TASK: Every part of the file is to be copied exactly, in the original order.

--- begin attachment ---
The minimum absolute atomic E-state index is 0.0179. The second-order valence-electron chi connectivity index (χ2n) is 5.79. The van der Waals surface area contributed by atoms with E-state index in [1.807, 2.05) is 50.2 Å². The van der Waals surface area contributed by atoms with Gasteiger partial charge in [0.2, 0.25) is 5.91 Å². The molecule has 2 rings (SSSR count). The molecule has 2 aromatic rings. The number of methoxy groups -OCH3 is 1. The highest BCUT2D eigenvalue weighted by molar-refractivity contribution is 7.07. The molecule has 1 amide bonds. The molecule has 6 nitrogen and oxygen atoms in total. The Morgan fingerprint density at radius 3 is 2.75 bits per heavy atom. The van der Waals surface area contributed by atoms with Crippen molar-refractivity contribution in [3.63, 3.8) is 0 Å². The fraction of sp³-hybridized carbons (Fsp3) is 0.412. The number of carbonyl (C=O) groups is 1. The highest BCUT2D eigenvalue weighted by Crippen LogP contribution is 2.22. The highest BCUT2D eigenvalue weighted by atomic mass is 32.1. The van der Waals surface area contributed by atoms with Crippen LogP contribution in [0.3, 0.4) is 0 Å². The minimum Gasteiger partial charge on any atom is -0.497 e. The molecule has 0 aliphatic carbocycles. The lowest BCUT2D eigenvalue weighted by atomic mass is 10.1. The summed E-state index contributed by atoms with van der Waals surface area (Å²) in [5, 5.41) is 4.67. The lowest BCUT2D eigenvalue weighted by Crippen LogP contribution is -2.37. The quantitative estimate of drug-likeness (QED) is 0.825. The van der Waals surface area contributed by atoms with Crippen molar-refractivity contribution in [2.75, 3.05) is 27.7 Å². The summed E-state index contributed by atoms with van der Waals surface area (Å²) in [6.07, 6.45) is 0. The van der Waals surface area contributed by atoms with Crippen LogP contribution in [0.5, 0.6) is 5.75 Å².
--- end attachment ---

The minimum absolute atomic E-state index is 0.0179. The second-order valence-electron chi connectivity index (χ2n) is 5.79. The van der Waals surface area contributed by atoms with E-state index in [1.807, 2.05) is 50.2 Å². The van der Waals surface area contributed by atoms with Gasteiger partial charge in [0.2, 0.25) is 5.91 Å². The molecule has 2 rings (SSSR count). The molecule has 2 aromatic rings. The number of methoxy groups -OCH3 is 1. The highest BCUT2D eigenvalue weighted by molar-refractivity contribution is 7.07. The molecule has 1 amide bonds. The molecule has 6 nitrogen and oxygen atoms in total. The Morgan fingerprint density at radius 3 is 2.75 bits per heavy atom. The van der Waals surface area contributed by atoms with Crippen molar-refractivity contribution in [3.63, 3.8) is 0 Å². The fraction of sp³-hybridized carbons (Fsp3) is 0.412. The number of carbonyl (C=O) groups is 1. The highest BCUT2D eigenvalue weighted by Crippen LogP contribution is 2.22. The highest BCUT2D eigenvalue weighted by atomic mass is 32.1. The van der Waals surface area contributed by atoms with Crippen LogP contribution in [0.3, 0.4) is 0 Å². The minimum Gasteiger partial charge on any atom is -0.497 e. The molecule has 0 aliphatic carbocycles. The lowest BCUT2D eigenvalue weighted by atomic mass is 10.1. The summed E-state index contributed by atoms with van der Waals surface area (Å²) in [5, 5.41) is 4.67. The lowest BCUT2D eigenvalue weighted by Crippen LogP contribution is -2.37. The quantitative estimate of drug-likeness (QED) is 0.825. The van der Waals surface area contributed by atoms with Crippen molar-refractivity contribution in [2.75, 3.05) is 27.7 Å². The summed E-state index contributed by atoms with van der Waals surface area (Å²) in [6.07, 6.45) is 0. The van der Waals surface area contributed by atoms with Crippen LogP contribution in [0.5, 0.6) is 5.75 Å².